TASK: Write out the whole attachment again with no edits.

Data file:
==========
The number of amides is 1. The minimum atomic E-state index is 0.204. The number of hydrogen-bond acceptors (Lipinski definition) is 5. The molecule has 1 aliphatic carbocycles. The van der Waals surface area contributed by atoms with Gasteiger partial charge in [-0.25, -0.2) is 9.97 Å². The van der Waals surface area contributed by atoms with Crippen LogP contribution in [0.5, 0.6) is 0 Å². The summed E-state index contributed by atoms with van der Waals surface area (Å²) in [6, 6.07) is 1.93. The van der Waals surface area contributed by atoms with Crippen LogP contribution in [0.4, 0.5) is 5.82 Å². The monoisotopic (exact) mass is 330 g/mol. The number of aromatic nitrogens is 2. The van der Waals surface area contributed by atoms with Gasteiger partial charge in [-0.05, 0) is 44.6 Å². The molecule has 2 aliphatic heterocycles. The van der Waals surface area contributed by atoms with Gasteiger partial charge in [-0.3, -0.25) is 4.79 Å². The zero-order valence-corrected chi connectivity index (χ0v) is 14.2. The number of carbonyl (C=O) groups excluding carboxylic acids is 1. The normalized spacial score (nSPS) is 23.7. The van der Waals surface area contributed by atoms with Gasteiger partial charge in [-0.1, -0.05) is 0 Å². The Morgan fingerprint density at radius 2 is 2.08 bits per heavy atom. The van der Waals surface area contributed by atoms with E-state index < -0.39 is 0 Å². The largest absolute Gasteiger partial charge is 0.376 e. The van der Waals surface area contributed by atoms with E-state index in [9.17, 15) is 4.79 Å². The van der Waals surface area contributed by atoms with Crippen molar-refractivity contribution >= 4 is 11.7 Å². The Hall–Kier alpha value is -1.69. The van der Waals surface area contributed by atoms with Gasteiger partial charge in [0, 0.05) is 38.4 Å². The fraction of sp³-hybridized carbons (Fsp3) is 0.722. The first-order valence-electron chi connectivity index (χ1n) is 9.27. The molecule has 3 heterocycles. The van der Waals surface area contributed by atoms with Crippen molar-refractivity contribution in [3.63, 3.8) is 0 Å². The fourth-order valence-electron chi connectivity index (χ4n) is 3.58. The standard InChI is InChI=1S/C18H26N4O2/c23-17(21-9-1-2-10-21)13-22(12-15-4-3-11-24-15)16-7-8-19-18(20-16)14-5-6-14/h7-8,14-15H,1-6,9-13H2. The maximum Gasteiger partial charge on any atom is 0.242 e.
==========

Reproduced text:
The number of amides is 1. The minimum atomic E-state index is 0.204. The number of hydrogen-bond acceptors (Lipinski definition) is 5. The molecule has 1 aliphatic carbocycles. The van der Waals surface area contributed by atoms with Gasteiger partial charge in [-0.25, -0.2) is 9.97 Å². The van der Waals surface area contributed by atoms with Crippen LogP contribution in [0.5, 0.6) is 0 Å². The summed E-state index contributed by atoms with van der Waals surface area (Å²) in [6, 6.07) is 1.93. The van der Waals surface area contributed by atoms with Crippen LogP contribution in [0.4, 0.5) is 5.82 Å². The monoisotopic (exact) mass is 330 g/mol. The number of aromatic nitrogens is 2. The van der Waals surface area contributed by atoms with Gasteiger partial charge in [-0.05, 0) is 44.6 Å². The molecule has 2 aliphatic heterocycles. The van der Waals surface area contributed by atoms with Gasteiger partial charge in [-0.3, -0.25) is 4.79 Å². The zero-order valence-corrected chi connectivity index (χ0v) is 14.2. The number of carbonyl (C=O) groups excluding carboxylic acids is 1. The normalized spacial score (nSPS) is 23.7. The van der Waals surface area contributed by atoms with Gasteiger partial charge in [-0.1, -0.05) is 0 Å². The Morgan fingerprint density at radius 2 is 2.08 bits per heavy atom. The van der Waals surface area contributed by atoms with E-state index < -0.39 is 0 Å². The largest absolute Gasteiger partial charge is 0.376 e. The van der Waals surface area contributed by atoms with E-state index in [9.17, 15) is 4.79 Å². The van der Waals surface area contributed by atoms with Crippen molar-refractivity contribution >= 4 is 11.7 Å². The Hall–Kier alpha value is -1.69. The van der Waals surface area contributed by atoms with Gasteiger partial charge in [0, 0.05) is 38.4 Å². The fraction of sp³-hybridized carbons (Fsp3) is 0.722. The first-order valence-electron chi connectivity index (χ1n) is 9.27. The molecule has 3 heterocycles. The van der Waals surface area contributed by atoms with Crippen molar-refractivity contribution in [3.63, 3.8) is 0 Å². The fourth-order valence-electron chi connectivity index (χ4n) is 3.58. The standard InChI is InChI=1S/C18H26N4O2/c23-17(21-9-1-2-10-21)13-22(12-15-4-3-11-24-15)16-7-8-19-18(20-16)14-5-6-14/h7-8,14-15H,1-6,9-13H2. The maximum Gasteiger partial charge on any atom is 0.242 e.